Mountain Dew's problems with cultural sensitivity this week culminated with the spot today, after suffering similar marketing damage when the family of Emmett Till during the last several days denounced the brand's sponsorship of rap artist Lil' Wayne. The rapper negatively references Till—an African American who was brutally murdered during 1955 in Mississippi after allegedy harrassing a white woman—in his "Karate Chop (Remix)" tune. What's more, both developments come on the heels of Reebok, an Adidas property, firing hip-hop artist Rick Ross for describing what seems to be a date-rape scenario in his lyrics.
It appears obvious that some brands desperately want to tap young urbanites while signing up their edgiest musical heroes, such as Lil' Wayne, Ross and Tyler, the Creator—who produced Mountain Dew's spot. But do six-figure-salaried marketers actually know what they are doing while attempting to reach the street? And are these examples once again showing the advertising world's lack of diversity?
Larry Woodard, CEO of Graham Stanley Advertising, suggested there's no excuse for not having minorities in the campaign decision rooms. "There are enough urban-savvy marketers to fill a phone book who can help Mountain Dew connect with the urban audience and select the right material from the right artists," he said.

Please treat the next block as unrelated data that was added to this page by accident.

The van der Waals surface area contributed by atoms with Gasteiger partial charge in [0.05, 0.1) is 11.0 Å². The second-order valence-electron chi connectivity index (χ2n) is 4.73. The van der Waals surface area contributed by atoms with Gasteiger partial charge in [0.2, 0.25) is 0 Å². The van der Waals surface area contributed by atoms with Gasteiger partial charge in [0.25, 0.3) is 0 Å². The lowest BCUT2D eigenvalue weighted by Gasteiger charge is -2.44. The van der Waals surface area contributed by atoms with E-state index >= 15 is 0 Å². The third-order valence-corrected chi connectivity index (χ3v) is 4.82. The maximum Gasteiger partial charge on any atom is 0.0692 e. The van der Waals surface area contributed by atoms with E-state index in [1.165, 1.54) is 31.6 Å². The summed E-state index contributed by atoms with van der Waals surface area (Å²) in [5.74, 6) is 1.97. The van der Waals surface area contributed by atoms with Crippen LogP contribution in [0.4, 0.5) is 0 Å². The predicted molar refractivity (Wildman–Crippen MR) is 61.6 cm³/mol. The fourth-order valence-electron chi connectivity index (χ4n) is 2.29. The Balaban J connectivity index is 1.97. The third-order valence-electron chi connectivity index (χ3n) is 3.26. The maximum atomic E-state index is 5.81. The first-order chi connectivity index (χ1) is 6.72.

Woodard, an ad-world vet who has spoken regulary at forums on multicultural marketing, was asked about his key takeaway from Mountain Dew and Adidas' plight. "Like reaching any other market, it is important to have the right curator," he explained. "The urban market is layered and nuanced. Its audience is wide and spans generations. Many times when companies make mistakes, they've tried to take the path of least resistance or a simpler path and, sometimes inadvertently skip important steps."
Myra Burks-Davis, CEO of MBD Strategic Communications, added, "[Mountain Dew] is backpedaling because they didn't do their due diligence. And right when I heard about the video, I thought, 'There probably wasn't a person in the boardroom who understood the target demographic.' "
Mountain Dew has historically done extremely well in Great Plains and Southeastern states with suburban and rural youth but has struggled connecting with the inner-city segment. The brand's parent, PepsiCo, declined comment after the Mountain Dew fiasco made social-media rounds this afternoon.
"It is possible to get street cred when you really tap into a subculture," Woodard from Graham Stanley said. "However, it works much better when you don't alienate other key audiences in the process."
Yuriy Boykiv, CEO of Gravity Media, compared Mountain Dew's spot to another recent brand fiasco—Ford's envelope-pushing, allegedy sexist cartoon ad that depicted the Kardashian sisters tied up in the back of a car.
Mountain Dew was in "just bad taste," Boykiv said. "The spot is using stereotypes to sell a product, which is never a good strategy. I [saw] it done by a lot of general-market agencies 10 years ago. … However, seeing it in 2013 makes me think people don't learn. I do not think [Mountain Dew's] spot is racist, but it is poorly done."
Indeed, it didn't go well for the brand—and PepsiCo appears to realize that. "We understand how this video could be perceived by some as offensive," a rep said, "and we apologize to those who were offended."
Hey guys – made a big mistake we've removed the offensive video from all our channels. #fail
— Mountain Dew® (@mtn_dew) May 1, 2013